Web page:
Mary Jo Pitzl: Here's the problem with those rationales, which are very much what the legislature is saying. In the court filing today the redistricting commission attorneys say, open meeting law, that's for the courts to decide. It's an open investigation. Tom Horne started it quite a while ago, he's removed from the case and it is ongoing and not resolved. You're removing someone because there's an allegation that hasn't been resolved. Secondly, they argue that the maps are draft products, they are not done yet. The Commission fully expects to go back after they finish their hearings on Saturday and spend the next couple of weeks adjusting those maps. Then we'll see what they really are all about.

Ted Simons: We had Carl Carlton on the show representing Colleen Mathis. He says this is a hailstorm, a maelstrom over draft maps. These things will change anyway. Was that ever brought up, in terms of the hearings or what Republican resource saying? Do they even care that they are draft maps?

Dennis Welch: I think towards the end we heard Andy Biggs say they did not take this action because of the lines on the maps, they were more concerned about the process under which it ended up that way. You started looking at the lines, they said they didn't do this to change the lines.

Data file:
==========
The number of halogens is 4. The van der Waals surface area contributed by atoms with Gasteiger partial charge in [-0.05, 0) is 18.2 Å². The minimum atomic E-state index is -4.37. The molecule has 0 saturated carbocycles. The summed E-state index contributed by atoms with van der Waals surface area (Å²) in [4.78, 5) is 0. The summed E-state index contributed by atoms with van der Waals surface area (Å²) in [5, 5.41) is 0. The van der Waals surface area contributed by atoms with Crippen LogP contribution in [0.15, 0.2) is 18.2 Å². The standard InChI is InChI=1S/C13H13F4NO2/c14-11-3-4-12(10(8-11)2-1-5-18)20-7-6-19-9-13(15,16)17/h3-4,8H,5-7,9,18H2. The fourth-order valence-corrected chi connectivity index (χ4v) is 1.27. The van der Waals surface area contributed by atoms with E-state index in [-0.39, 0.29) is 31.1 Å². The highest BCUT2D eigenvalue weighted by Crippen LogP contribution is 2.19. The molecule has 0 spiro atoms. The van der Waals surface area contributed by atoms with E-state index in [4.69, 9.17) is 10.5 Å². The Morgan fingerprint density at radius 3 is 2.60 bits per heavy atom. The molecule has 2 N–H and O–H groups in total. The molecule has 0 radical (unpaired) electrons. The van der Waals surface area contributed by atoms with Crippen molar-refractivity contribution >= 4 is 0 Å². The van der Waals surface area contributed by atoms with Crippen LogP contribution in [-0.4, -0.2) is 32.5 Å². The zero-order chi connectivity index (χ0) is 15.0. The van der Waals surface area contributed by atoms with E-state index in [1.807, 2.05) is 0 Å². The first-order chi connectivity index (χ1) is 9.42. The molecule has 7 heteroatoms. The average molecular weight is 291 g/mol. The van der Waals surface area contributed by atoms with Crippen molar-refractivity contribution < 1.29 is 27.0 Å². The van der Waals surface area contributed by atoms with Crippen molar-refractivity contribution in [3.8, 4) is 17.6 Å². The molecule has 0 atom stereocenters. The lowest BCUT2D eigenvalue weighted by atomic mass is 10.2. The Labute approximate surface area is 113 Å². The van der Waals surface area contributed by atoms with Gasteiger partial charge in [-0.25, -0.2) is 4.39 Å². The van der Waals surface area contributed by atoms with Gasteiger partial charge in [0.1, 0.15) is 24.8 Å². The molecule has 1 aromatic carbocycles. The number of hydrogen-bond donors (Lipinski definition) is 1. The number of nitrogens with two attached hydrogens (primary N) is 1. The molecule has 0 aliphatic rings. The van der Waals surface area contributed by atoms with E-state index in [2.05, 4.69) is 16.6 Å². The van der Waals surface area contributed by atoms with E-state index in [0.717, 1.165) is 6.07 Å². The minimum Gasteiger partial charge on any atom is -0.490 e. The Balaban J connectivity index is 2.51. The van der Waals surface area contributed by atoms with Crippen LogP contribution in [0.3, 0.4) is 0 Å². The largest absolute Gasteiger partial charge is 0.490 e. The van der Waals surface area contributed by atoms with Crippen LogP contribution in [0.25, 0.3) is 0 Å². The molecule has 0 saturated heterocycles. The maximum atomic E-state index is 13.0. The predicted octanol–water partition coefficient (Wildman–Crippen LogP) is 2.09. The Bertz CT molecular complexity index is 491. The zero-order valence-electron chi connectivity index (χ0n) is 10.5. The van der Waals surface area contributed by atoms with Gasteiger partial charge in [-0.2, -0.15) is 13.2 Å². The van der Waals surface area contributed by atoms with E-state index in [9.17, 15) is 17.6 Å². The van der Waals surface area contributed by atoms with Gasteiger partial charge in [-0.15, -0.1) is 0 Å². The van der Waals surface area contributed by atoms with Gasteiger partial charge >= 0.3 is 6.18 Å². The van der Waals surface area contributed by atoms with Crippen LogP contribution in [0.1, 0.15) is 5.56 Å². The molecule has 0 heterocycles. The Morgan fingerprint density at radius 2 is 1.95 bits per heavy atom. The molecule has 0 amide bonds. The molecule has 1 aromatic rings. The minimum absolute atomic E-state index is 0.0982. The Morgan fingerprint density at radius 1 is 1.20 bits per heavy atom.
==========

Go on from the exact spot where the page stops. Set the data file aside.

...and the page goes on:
Ted Simons: In the history of Arizona, you hear about open meeting law violations for everything from school board meetings on up. How that is prosecuted or investigated or pursued.

Jim Small: The attorney general Tom Horne opened the investigation, and he's been conflicted out by the courts. He's kicked it to Maricopa County's Bill Montgomery, who's in the process of investigating it. They are going through the interviews with the commissioners, with staff perhaps. A lot of stuff that was alleged happened in executive session or outside. So there are transcripts of executive sessions they can get their hands on and go through. I don't really know what the process is. Usually the A.G.'s office has an open meeting law kind of division that focuses solely on this for School Boards, counties, all sorts of governmental entities. It's looking at what happened and trying to figure out if it actually was a violation of the law.